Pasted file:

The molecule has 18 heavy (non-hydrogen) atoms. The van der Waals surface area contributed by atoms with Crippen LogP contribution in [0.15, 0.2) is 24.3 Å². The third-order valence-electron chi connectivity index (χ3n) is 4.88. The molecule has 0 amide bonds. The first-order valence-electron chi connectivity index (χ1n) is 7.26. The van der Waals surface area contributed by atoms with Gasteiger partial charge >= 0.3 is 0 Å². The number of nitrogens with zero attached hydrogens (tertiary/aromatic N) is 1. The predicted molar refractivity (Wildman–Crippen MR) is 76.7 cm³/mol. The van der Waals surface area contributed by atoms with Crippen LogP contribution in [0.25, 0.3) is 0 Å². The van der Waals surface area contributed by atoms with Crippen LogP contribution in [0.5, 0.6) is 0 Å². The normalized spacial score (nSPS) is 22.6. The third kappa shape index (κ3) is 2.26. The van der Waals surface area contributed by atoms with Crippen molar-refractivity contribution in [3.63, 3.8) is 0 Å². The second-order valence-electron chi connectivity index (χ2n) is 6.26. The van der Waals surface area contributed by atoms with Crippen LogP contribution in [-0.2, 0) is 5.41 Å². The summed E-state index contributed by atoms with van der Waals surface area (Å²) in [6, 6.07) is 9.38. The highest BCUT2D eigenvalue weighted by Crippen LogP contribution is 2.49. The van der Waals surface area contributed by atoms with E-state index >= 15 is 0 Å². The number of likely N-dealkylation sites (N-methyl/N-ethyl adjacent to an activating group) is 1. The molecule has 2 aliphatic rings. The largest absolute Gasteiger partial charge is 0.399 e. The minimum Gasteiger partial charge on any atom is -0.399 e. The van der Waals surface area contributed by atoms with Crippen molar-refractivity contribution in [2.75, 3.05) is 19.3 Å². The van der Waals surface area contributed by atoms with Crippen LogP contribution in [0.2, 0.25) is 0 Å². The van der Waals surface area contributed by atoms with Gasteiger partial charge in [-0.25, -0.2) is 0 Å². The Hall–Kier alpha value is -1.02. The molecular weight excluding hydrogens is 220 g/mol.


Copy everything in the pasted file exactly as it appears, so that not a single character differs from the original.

The molecule has 18 heavy (non-hydrogen) atoms. The van der Waals surface area contributed by atoms with Crippen LogP contribution in [0.15, 0.2) is 24.3 Å². The third-order valence-electron chi connectivity index (χ3n) is 4.88. The molecule has 0 amide bonds. The first-order valence-electron chi connectivity index (χ1n) is 7.26. The van der Waals surface area contributed by atoms with Gasteiger partial charge >= 0.3 is 0 Å². The number of nitrogens with zero attached hydrogens (tertiary/aromatic N) is 1. The predicted molar refractivity (Wildman–Crippen MR) is 76.7 cm³/mol. The van der Waals surface area contributed by atoms with Crippen LogP contribution in [0.25, 0.3) is 0 Å². The van der Waals surface area contributed by atoms with Crippen LogP contribution in [0.5, 0.6) is 0 Å². The normalized spacial score (nSPS) is 22.6. The third kappa shape index (κ3) is 2.26. The van der Waals surface area contributed by atoms with Crippen molar-refractivity contribution in [3.63, 3.8) is 0 Å². The second-order valence-electron chi connectivity index (χ2n) is 6.26. The van der Waals surface area contributed by atoms with Crippen LogP contribution in [-0.2, 0) is 5.41 Å². The summed E-state index contributed by atoms with van der Waals surface area (Å²) in [6, 6.07) is 9.38. The highest BCUT2D eigenvalue weighted by Crippen LogP contribution is 2.49. The van der Waals surface area contributed by atoms with E-state index >= 15 is 0 Å². The number of likely N-dealkylation sites (N-methyl/N-ethyl adjacent to an activating group) is 1. The molecule has 2 aliphatic rings. The largest absolute Gasteiger partial charge is 0.399 e. The minimum Gasteiger partial charge on any atom is -0.399 e. The van der Waals surface area contributed by atoms with Crippen molar-refractivity contribution in [2.75, 3.05) is 19.3 Å². The van der Waals surface area contributed by atoms with Crippen LogP contribution in [0.2, 0.25) is 0 Å². The van der Waals surface area contributed by atoms with Gasteiger partial charge in [-0.25, -0.2) is 0 Å². The Hall–Kier alpha value is -1.02. The molecular weight excluding hydrogens is 220 g/mol.